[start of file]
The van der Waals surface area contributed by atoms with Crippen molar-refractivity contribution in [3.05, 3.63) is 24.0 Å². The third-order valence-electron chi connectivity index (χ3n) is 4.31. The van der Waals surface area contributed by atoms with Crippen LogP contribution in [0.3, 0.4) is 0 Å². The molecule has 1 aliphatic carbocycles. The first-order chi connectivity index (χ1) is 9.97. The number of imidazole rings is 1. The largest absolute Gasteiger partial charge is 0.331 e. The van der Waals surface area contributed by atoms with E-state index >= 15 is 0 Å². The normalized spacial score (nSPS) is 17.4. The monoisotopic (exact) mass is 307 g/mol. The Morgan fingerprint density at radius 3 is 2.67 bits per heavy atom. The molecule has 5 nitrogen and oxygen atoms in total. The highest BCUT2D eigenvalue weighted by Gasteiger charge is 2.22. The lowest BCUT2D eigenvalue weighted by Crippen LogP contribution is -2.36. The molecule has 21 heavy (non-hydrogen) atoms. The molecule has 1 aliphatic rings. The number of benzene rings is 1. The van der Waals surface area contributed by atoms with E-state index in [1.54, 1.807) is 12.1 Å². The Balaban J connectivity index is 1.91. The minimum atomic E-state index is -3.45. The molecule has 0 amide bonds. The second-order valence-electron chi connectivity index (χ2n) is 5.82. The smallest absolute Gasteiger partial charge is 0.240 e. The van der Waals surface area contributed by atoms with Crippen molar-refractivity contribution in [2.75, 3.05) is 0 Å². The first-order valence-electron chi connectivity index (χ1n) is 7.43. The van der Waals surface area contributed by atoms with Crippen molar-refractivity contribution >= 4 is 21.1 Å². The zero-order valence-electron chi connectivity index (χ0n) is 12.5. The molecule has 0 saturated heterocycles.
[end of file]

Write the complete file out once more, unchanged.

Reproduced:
The van der Waals surface area contributed by atoms with Crippen molar-refractivity contribution in [3.05, 3.63) is 24.0 Å². The third-order valence-electron chi connectivity index (χ3n) is 4.31. The van der Waals surface area contributed by atoms with Crippen LogP contribution in [0.3, 0.4) is 0 Å². The molecule has 1 aliphatic carbocycles. The first-order chi connectivity index (χ1) is 9.97. The number of imidazole rings is 1. The largest absolute Gasteiger partial charge is 0.331 e. The van der Waals surface area contributed by atoms with E-state index >= 15 is 0 Å². The normalized spacial score (nSPS) is 17.4. The monoisotopic (exact) mass is 307 g/mol. The Morgan fingerprint density at radius 3 is 2.67 bits per heavy atom. The molecule has 5 nitrogen and oxygen atoms in total. The highest BCUT2D eigenvalue weighted by Gasteiger charge is 2.22. The lowest BCUT2D eigenvalue weighted by Crippen LogP contribution is -2.36. The molecule has 21 heavy (non-hydrogen) atoms. The molecule has 1 aliphatic rings. The number of benzene rings is 1. The van der Waals surface area contributed by atoms with E-state index in [1.54, 1.807) is 12.1 Å². The Balaban J connectivity index is 1.91. The minimum atomic E-state index is -3.45. The molecule has 0 amide bonds. The second-order valence-electron chi connectivity index (χ2n) is 5.82. The smallest absolute Gasteiger partial charge is 0.240 e. The van der Waals surface area contributed by atoms with Crippen molar-refractivity contribution in [2.75, 3.05) is 0 Å². The first-order valence-electron chi connectivity index (χ1n) is 7.43. The van der Waals surface area contributed by atoms with Crippen molar-refractivity contribution >= 4 is 21.1 Å². The zero-order valence-electron chi connectivity index (χ0n) is 12.5. The molecule has 0 saturated heterocycles.